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From: Ryan (98.96.169.166)
Subject:         Re: soybeans
Date: August 14, 2008 at 12:36 pm PST

In Reply to: Re: soybeans posted by Marie Oser on July 30, 2008 at 12:21 am:

Sorry, I know I am posting to a thread which has more or less been closed for a few weeks now- I have been busy and out of the loop.

Unfortunately, since GMO products do not at this time require labeling, you cannot tell the difference between GMO and non-GMO crops unless they are labeled as being non-GMO(IE they look the same). There have been pushes in the past to adopt legislation which would require food manufacturers to label the GMO content of their food but this has been met with much opposition- and ultimately defeated.

To further compound matters, the term GMO-free is not clearly defined. Genetically modified pollen can travel far and so most crops have at least a little bit of genetic modification to them. There was an incident a few years ago of an Organic crop in Hawaii (I think it was a Papaya crop) that lost its Organic license due to genetic pollution from genetically modified pollen fertilizing his/her crops (I was told this by a friend whom I trust with these issues, unfortunately I cannot produce a source of this information for you other than hearsay).

To be more specific- Organic foods have very strict requirements on levels of genetic modification. Essentially, "Organic" foods must be virtually GMO free.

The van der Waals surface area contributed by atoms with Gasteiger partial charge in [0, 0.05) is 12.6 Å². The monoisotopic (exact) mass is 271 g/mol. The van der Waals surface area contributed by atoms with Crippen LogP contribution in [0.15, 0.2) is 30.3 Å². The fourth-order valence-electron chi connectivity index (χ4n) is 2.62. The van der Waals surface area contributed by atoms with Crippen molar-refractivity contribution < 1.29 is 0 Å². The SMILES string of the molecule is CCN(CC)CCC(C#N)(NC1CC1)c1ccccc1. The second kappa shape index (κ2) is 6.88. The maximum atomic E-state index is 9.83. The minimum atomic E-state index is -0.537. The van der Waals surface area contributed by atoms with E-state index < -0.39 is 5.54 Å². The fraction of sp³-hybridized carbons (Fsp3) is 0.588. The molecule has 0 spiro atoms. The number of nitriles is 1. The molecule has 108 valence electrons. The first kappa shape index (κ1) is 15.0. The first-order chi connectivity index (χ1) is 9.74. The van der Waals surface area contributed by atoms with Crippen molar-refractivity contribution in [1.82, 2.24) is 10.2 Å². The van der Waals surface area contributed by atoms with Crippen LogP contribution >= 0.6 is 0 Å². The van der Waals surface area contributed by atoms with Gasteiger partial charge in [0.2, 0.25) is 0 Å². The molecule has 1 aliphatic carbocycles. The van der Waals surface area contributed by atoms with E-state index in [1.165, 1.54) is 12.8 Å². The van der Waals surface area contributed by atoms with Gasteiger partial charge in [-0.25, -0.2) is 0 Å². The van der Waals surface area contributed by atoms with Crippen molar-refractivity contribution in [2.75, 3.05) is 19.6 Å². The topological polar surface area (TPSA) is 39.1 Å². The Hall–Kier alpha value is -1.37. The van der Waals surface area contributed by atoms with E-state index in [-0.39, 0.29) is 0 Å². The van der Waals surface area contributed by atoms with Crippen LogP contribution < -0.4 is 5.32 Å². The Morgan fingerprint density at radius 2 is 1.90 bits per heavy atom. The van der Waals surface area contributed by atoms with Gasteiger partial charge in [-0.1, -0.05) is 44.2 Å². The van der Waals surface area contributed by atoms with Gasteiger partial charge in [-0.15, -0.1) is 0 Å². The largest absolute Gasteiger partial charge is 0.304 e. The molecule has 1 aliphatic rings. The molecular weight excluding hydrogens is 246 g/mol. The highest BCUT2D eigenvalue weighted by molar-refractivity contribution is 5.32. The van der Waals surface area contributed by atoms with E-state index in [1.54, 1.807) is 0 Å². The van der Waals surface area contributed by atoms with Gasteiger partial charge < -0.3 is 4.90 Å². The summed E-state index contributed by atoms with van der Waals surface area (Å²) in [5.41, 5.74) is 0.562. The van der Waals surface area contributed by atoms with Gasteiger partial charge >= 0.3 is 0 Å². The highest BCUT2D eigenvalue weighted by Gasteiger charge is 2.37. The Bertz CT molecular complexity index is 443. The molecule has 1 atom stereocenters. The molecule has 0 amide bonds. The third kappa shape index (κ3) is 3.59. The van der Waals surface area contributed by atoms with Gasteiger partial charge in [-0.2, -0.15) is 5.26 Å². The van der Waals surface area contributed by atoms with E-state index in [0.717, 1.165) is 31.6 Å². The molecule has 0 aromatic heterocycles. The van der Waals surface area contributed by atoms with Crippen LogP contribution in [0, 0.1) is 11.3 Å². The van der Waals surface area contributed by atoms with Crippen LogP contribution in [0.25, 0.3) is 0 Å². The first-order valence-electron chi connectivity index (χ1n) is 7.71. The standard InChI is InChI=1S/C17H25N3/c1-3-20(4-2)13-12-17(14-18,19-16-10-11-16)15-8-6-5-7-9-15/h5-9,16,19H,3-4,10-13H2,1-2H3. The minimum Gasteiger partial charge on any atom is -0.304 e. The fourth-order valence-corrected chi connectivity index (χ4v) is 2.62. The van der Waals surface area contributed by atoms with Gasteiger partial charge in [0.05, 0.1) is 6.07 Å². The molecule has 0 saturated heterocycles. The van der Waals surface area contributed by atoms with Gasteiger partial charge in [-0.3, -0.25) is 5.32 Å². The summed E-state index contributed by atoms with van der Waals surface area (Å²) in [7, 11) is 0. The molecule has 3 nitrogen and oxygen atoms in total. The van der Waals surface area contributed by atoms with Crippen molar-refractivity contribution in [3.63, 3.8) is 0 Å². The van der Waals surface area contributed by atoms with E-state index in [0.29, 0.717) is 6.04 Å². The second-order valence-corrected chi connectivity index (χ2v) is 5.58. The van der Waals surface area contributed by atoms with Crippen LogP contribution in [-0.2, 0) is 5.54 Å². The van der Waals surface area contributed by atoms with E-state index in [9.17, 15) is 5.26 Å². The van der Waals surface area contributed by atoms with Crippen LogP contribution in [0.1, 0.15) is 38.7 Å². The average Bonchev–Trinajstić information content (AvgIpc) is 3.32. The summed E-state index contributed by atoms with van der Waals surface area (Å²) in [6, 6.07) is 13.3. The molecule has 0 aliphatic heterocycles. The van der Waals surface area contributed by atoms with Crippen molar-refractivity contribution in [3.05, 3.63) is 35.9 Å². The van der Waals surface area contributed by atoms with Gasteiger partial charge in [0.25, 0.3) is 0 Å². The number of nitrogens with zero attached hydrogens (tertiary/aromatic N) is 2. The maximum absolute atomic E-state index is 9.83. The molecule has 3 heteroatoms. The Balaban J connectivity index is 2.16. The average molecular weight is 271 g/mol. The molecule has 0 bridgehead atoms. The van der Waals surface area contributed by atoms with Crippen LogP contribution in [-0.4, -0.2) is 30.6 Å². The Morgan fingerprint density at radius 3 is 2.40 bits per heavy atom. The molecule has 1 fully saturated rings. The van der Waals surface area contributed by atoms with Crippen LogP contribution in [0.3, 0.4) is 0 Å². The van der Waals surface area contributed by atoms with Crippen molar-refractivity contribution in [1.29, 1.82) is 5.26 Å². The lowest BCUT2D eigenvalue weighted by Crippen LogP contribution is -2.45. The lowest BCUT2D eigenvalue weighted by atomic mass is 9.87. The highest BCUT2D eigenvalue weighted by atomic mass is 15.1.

The title, "Natural food" has very little legal meaning. In fact a few years ago there was some publicity about GMO foods being marketed as natural by Trader Joe's. I believe Trader Joe's has made changes. Gardenburger and Morningstar foods both used GMO ingredients in their veggie burgers. This is changing though:

http://www.greenpeace.org/usa/news/true-food-shopping-list/meat-and-dairy-alternatives

Greenpeace is very active in fighting GMO technology, they maintain a shopping list if you want to avoid GMOs:

http://www.greenpeace.org/usa/news/true-food-shopping-list


I am not sure, legally, what GMO-free means. I would ask the manufacturer what criteria they use to establish this. I assume that it means that GMO levels are comparable to those of Organic foods but am not sure.

Personally, I try to stick with Organic when affordable and when in doubt(That way I have the legal guarantee). My local health food store sells organic soy beans at a very reasonable price (all things considered they are cheaper than beans sold on-line. I have yet to find a lower priced source than my local health food store).

I always take the term "Natural" with a bring grain of salt. When shopping for GMO free stuff I advise you completely ignore the term "natural" unless it says "and GMO free" right next to it.

I have found this website with some interesting information: http://www.gmfoodnews.com/

Here is a link to the National Organic Program which regulated "Organic" foods:
http://www.ams.usda.gov/AMSv1.0/ams.fetchTemplateData.do?template=TemplateA&navID=NationalOrganicProgram&leftNav=NationalOrganicProgram&page=NOPNationalOrganicProgramHome&acct=nop

I hope this helps

Ryan

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